Skip directly to search Skip directly to A to Z list Skip directly to site content
CDC Home

Persons using assistive technology might not be able to fully access information in this file. For assistance, please send e-mail to: Type 508 Accommodation and the title of the report in the subject line of e-mail.

National HIV Testing Day — June 27, 2012

June 27 is National HIV Testing Day, which promotes testing as an important strategy to detect, treat, and prevent human immunodeficiency virus (HIV) infection. HIV testing is the essential entry point to health care and social services that improve the quality of life and survival for persons who learn that they have HIV (1). Persons who receive appropriate treatment, monitoring, and health care also reduce their chances of transmitting the virus to others. In 2006, CDC recommended that all persons aged 13–64 years be screened for HIV in health-care settings in which the prevalence of undiagnosed HIV infection is >0.1%, and that persons with increased risk for HIV be retested at least annually (2).

In March 2012, the Panel on Antiretroviral Guidelines for Adults and Adolescents updated its guidelines on the initiation of antiretroviral therapy (ART) for persons with HIV and no history of HIV treatment (3). ART is now recommended for all persons with HIV; the strength of this recommendation varies according to a person's pretreatment CD4 cell count. These updated recommendations are based on the increasing evidence of the harmful effects of unsuppressed HIV replication and the emerging evidence of the effectiveness of ART in preventing HIV transmission. The recommendations emphasize the importance of learning one's HIV status by getting tested, and for persons at increased risk for HIV, getting retested at least annually (1). HIV testing information is available at and at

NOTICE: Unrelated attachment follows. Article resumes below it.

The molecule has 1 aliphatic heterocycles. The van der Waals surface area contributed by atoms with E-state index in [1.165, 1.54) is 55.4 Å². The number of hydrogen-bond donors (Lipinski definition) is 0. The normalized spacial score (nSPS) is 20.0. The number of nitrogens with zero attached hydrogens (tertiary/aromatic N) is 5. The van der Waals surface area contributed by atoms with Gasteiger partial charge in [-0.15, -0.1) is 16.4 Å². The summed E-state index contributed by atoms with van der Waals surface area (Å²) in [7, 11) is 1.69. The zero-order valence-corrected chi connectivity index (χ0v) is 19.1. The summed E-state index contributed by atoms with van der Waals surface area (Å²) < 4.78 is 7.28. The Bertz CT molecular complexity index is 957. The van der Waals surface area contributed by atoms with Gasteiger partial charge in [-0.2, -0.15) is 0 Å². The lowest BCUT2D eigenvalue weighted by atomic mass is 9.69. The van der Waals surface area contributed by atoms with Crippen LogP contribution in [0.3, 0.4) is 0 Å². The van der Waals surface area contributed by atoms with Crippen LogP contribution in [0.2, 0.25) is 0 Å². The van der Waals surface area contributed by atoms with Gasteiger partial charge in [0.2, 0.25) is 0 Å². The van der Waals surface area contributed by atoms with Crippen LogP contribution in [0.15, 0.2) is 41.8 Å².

1. CDC. Vital signs: HIV prevention through care and treatment—United States. MMWR 2011;60:1618–23.
  2. CDC. Revised recommendations for HIV testing of adults, adolescents, and pregnant women in health-care settings. MMWR 2006;55(No. RR-14).
  3. Panel on Antiretroviral Guidelines for Adults and Adolescents. Guidelines for the use of antiretroviral agents in HIV-1-infected adults and adolescents. Washington, DC: US Department of Health and Human Services; 2012. Available at Accessed June 12, 2012.

Use of trade names and commercial sources is for identification only and does not imply endorsement by the U.S. Department of Health and Human Services.

References to non-CDC sites on the Internet are provided as a service to MMWR readers and do not constitute or imply endorsement of these organizations or their programs by CDC or the U.S. Department of Health and Human Services. CDC is not responsible for the content of pages found at these sites. URL addresses listed in MMWR were current as of the date of publication.

All MMWR HTML versions of articles are electronic conversions from typeset documents. This conversion might result in character translation or format errors in the HTML version. Users are referred to the electronic PDF version ( and/or the original MMWR paper copy for printable versions of official text, figures, and tables. An original paper copy of this issue can be obtained from the Superintendent of Documents, U.S. Government Printing Office (GPO), Washington, DC 20402-9371; telephone: (202) 512-1800. Contact GPO for current prices.

**Questions or messages regarding errors in formatting should be addressed to The U.S. Government's Official Web PortalDepartment of Health and Human Services
Centers for Disease Control and Prevention   1600 Clifton Road Atlanta, GA 30329-4027, USA
800-CDC-INFO (800-232-4636) TTY: (888) 232-6348 - Contact CDC–INFO
A-Z Index
  1. A
  2. B
  3. C
  4. D
  5. E
  6. F
  7. G
  8. H
  9. I
  10. J
  11. K
  12. L
  13. M
  14. N
  15. O
  16. P
  17. Q
  18. R
  19. S
  20. T
  21. U
  22. V
  23. W
  24. X
  25. Y
  26. Z
  27. #